Tehran decided this Tuesday, October 17, that any foreign language should be taught in kindergartens, kindergartens and primary schools. A move aimed at fighting the monopoly of English.
Iran is retreating further into itself. The Iranian government announced on Tuesday, October 17, that younger students will be banned from learning foreign languages. The result appliesKindergarten, nursery schools and primary schools, because at this age the child's Iranian identity is formedMasoud Tehrani-Farjad, an official at the Ministry of Education, argued.
This ban”Applies not only to English but also to other languages including Arabic», added Masoud Tehrani-Farjad. However, Iran's only official language, Farsi (or Persian), mandated by the constitution, is strongly influenced by Arabic but borrows from French and English.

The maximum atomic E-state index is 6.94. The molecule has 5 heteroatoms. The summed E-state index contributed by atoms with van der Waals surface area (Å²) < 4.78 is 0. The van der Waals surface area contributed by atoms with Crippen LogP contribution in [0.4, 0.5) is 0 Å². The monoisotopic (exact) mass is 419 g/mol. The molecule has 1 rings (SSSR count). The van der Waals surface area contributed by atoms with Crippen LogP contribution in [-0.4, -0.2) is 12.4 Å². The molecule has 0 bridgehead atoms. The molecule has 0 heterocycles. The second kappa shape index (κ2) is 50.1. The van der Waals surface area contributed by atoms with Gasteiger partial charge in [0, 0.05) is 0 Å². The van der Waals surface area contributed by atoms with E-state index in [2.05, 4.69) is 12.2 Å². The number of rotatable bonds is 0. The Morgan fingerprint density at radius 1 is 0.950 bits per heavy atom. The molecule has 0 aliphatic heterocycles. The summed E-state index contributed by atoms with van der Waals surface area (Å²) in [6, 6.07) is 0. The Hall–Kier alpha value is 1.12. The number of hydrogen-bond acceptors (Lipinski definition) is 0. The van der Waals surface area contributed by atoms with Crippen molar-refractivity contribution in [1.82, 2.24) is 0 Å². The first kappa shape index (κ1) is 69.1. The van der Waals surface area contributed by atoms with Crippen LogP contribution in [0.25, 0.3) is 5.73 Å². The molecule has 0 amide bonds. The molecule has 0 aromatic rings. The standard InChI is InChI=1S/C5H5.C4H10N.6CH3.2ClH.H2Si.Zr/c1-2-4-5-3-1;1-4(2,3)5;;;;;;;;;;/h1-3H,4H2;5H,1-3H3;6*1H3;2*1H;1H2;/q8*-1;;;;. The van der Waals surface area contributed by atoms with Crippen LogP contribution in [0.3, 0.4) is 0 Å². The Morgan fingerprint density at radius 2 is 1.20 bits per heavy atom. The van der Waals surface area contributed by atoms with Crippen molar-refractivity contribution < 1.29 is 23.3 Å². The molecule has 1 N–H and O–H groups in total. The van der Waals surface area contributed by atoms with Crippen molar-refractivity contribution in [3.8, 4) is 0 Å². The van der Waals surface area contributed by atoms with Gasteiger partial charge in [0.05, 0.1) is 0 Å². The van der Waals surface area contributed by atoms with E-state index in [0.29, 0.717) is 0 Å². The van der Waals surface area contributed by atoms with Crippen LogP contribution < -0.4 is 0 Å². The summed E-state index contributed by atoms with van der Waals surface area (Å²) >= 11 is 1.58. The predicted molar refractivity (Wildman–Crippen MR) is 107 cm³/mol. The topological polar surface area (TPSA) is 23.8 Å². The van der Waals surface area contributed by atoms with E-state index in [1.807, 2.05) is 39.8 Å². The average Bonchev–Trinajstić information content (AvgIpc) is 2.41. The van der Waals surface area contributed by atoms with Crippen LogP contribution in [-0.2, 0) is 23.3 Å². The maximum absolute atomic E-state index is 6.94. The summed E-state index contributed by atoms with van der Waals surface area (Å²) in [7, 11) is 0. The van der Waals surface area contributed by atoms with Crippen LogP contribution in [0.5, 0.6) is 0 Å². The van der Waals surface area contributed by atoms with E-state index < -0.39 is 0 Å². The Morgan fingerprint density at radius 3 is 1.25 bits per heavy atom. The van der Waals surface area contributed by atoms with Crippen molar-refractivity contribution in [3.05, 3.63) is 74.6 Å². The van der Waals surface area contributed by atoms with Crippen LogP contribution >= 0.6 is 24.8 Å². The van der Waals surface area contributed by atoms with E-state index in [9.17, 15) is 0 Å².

Arabic is also recognized by the Constitution of the Islamic Republic of Iran.The language of the Qur'an, science and Islamic knowledge“and”It should be taught in all classes and all disciplines after primary school and up to the end of the secondary cycle“.
In September, the Islamic Republic banned Iranian or dual-national students from studying in international schools, requiring Iranian children to follow the country's school curriculum. The decision led to a sudden influx of students in some schools in the capital, particularly French and German institutions.
These measures were a continuation of the political use of language teaching initiated by the mullahs' regime many years earlier. A previous measure that took effect in 2018 banned the teaching of English in primary school, although the language is taught in Iran from secondary school onwards.
Two years ago, Ayatollah Ali Khamenei gave a speech against the spread of the English language in his country, saying that “unhealthy” English should be the only major foreign language. “Does it make sense to promote their language with our money? He pretended to question the nation's Supreme Leader for 34 years about the tribe of the American “Great Satan.”